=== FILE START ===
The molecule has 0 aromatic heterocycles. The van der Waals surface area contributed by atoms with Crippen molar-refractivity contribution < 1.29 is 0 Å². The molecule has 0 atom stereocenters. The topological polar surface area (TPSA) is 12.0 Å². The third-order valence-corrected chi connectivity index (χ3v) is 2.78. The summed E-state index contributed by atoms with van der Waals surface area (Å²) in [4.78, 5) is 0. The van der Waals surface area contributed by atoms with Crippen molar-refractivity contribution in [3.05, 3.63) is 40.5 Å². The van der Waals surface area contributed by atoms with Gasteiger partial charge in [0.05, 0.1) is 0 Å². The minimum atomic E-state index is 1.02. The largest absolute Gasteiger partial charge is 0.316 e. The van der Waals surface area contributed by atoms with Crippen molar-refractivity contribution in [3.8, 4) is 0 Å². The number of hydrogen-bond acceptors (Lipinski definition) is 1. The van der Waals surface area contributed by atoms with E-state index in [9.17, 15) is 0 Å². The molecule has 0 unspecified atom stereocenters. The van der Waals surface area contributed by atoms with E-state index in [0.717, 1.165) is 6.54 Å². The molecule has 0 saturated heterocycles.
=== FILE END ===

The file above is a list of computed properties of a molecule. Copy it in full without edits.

The molecule has 0 aromatic heterocycles. The van der Waals surface area contributed by atoms with Crippen molar-refractivity contribution < 1.29 is 0 Å². The molecule has 0 atom stereocenters. The topological polar surface area (TPSA) is 12.0 Å². The third-order valence-corrected chi connectivity index (χ3v) is 2.78. The summed E-state index contributed by atoms with van der Waals surface area (Å²) in [4.78, 5) is 0. The van der Waals surface area contributed by atoms with Crippen molar-refractivity contribution in [3.05, 3.63) is 40.5 Å². The van der Waals surface area contributed by atoms with Gasteiger partial charge in [0.05, 0.1) is 0 Å². The minimum atomic E-state index is 1.02. The largest absolute Gasteiger partial charge is 0.316 e. The van der Waals surface area contributed by atoms with Crippen molar-refractivity contribution in [3.8, 4) is 0 Å². The number of hydrogen-bond acceptors (Lipinski definition) is 1. The van der Waals surface area contributed by atoms with E-state index in [9.17, 15) is 0 Å². The molecule has 0 unspecified atom stereocenters. The van der Waals surface area contributed by atoms with E-state index in [0.717, 1.165) is 6.54 Å². The molecule has 0 saturated heterocycles.